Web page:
Like previous shows, the event hosted a benefit preview; for this edition, the beneficiary was Indegenous Celebration NM (ICNM), a marketing campaign that unites more than 40 New Mexico-based art organizations. The benefit preview raised about $3,000 during the six or seven hours it was open.
“It’s been great for me, and I made lots of new connections,” Adam Prout of Adam Ethnographic Art, from Didibrook in Gloucestershire, U.K., said. “I’ve sold mainly to new, private clients in the United States – individuals and companies.” He had several things marked sold a few days before the show closed, including a rare Futuna club, a Melekula club, a 34-inch long shark tooth knife from Papua New Guinea that relates to one at the British Museum, a Pentecost club, an Ogoni mask, a model of a Dayak longhouse, a Yoruba Ibeji, snuff bottles, a Zulu spoon bag and a group of early Twentieth Century Papua New Guinea Susap or Jaws harps.
First-time exhibitor Hubert Langmann, from Gratwein-Straßengel in Austria, was enthusiastic about the show and he was particularly pleased to offer a rare Bongo mask. “I have known of the San Francisco Tribal & Textile Art Show for years. Last year, the book, Man Who Cannot Die. Phantom Shields from the Highlands of Papua New Guinea, which I co-authored, was presented at the art fair. During the year, I had the idea to participate in this art fair as an exhibitor. The fact that the San Francisco Tribal & Textile Art Show was taking place virtually again this year was exactly fitting, as I could participate in an established art fair with manageable effort. The decision was made a few weeks before the opening. This was my first participation as an exhibitor at an art fair.”
In the Year of the Tiger, it is fitting that the first sale with Vichai and Lee J. Chinalai of Chinalai Tribal Antiques, Shoreham, N.Y., was a mid-Twentieth Century Tai hanging blanket or mat from Laos or Vietnam with tiger and baby tiger.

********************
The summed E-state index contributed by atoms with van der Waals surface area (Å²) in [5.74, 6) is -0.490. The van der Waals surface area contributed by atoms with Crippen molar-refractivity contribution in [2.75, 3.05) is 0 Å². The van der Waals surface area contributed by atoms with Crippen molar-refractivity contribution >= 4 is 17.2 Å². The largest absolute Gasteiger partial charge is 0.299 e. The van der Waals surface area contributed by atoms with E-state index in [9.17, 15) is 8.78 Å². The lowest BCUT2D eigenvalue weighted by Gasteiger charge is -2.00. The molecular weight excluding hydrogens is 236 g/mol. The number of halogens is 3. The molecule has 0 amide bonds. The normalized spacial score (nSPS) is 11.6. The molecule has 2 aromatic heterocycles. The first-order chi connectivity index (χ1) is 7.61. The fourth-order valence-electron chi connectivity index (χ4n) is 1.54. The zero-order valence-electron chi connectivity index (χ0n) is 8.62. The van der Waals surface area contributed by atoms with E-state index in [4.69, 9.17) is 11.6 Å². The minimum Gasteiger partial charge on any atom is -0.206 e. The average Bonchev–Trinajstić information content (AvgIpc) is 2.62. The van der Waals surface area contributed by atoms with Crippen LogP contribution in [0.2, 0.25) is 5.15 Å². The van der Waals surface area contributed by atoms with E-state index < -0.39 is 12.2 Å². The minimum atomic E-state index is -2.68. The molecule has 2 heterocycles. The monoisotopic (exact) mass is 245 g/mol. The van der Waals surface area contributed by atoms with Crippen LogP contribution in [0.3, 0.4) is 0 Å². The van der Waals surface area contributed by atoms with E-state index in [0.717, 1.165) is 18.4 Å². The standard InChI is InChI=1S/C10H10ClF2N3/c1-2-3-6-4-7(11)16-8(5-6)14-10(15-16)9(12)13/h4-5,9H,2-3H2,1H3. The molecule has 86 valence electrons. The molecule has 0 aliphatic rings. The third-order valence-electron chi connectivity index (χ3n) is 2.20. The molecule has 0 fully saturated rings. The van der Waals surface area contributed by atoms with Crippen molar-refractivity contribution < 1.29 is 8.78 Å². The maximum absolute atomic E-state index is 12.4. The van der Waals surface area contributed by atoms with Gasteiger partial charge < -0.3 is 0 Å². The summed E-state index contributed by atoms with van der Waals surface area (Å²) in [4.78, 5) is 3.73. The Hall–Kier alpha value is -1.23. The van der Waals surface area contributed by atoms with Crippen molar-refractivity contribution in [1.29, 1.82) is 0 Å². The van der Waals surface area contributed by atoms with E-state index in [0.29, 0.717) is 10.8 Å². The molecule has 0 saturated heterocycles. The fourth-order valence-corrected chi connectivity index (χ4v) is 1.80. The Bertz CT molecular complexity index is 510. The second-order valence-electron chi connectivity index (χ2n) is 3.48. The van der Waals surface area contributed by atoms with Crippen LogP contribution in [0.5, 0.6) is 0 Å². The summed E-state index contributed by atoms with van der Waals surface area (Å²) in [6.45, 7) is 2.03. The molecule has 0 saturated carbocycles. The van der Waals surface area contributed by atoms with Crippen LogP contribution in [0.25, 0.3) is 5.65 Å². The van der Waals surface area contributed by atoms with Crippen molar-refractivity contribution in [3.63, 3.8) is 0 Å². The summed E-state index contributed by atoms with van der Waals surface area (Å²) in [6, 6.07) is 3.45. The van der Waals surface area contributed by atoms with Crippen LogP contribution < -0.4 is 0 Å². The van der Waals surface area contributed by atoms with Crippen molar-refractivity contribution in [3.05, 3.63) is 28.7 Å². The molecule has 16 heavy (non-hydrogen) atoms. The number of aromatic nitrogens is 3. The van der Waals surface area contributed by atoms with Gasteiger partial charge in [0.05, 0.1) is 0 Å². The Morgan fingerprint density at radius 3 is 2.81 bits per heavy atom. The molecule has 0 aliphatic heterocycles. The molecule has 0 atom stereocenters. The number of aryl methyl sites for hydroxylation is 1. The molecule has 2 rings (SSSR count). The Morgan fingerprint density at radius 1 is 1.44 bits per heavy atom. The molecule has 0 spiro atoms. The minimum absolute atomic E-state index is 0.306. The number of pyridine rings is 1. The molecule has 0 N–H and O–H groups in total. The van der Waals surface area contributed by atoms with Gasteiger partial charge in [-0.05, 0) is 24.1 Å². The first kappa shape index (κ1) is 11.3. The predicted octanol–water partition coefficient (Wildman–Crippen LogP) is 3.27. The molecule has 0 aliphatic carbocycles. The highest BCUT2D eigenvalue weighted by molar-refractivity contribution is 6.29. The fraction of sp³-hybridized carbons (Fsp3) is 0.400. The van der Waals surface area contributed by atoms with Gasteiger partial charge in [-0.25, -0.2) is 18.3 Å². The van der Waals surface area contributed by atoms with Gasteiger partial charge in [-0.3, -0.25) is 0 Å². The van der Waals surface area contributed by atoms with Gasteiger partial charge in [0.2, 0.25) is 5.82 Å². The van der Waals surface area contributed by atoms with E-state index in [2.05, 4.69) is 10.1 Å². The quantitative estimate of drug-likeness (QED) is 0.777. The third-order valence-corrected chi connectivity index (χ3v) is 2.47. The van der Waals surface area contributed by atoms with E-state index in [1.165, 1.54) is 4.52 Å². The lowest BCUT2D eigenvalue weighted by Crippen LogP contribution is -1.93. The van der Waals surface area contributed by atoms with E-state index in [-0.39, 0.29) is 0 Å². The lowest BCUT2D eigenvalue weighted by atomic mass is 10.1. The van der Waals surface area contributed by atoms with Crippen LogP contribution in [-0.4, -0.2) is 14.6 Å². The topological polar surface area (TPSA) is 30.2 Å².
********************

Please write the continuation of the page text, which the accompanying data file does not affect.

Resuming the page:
Lee said “We are pleased with sales to old and new customers. One advantage of a virtual show is that it reaches the world, so we’ve not only added new customers but between last year’s show and this year’s, new continents. The other advantage is that pieces of interest can be saved – in fact we were still selling from the 2021 show even a few weeks ago.”
George Hegarty, Arts Tribaux, noted that he sold three objects in the first few days, compared to the previous year when he sold in the second half. He recommended that visitors look at dealer’s booths frequently as sold works are replaced with unsold items and said “the quality of objects has increased.”
Brooklyn, N.Y.-based James Stephenson is fluent in Swahili and has written several books about his experiences. He was having a good show and by Saturday afternoon, February 26, ten of the 14 items in his virtual booth were marked as sold.
“I’m based in Paris and doing live shows in California had been time consuming, with a lot of paperwork and associated costs, so I stopped doing them about ten years ago,” Julien Flak said. “But I started doing them again during Covid and the virtual show is the perfect solution for me at the moment. It makes things fantastically easy and efficient.”
The owner of Galerie Flak, which offered material in both shows with an emphasis on Oceanic and North American objects, had positive things to say about the 2022 edition. “This show has proven to be very good; surprisingly good. I don’t have huge expectations because you just don’t know how it will go, but I’ve made lots of sales and have three new clients. For me, the goal of these shows is reconnecting with old clients. I sold an Eskimo mask to a client I’ve known for 20 years, but who hasn’t bought anything from me in a while.”
Flak said he sold two pieces to customers in Europe and another eight or nine works to buyers in the United States. He brought a selection of things across a broad range of prices because “it’s important to show what I work with, but I always try to show that it’s possible to have great things in all price brackets.” He acknowledged that most of his sales were of things priced between $5,000 and $15,000.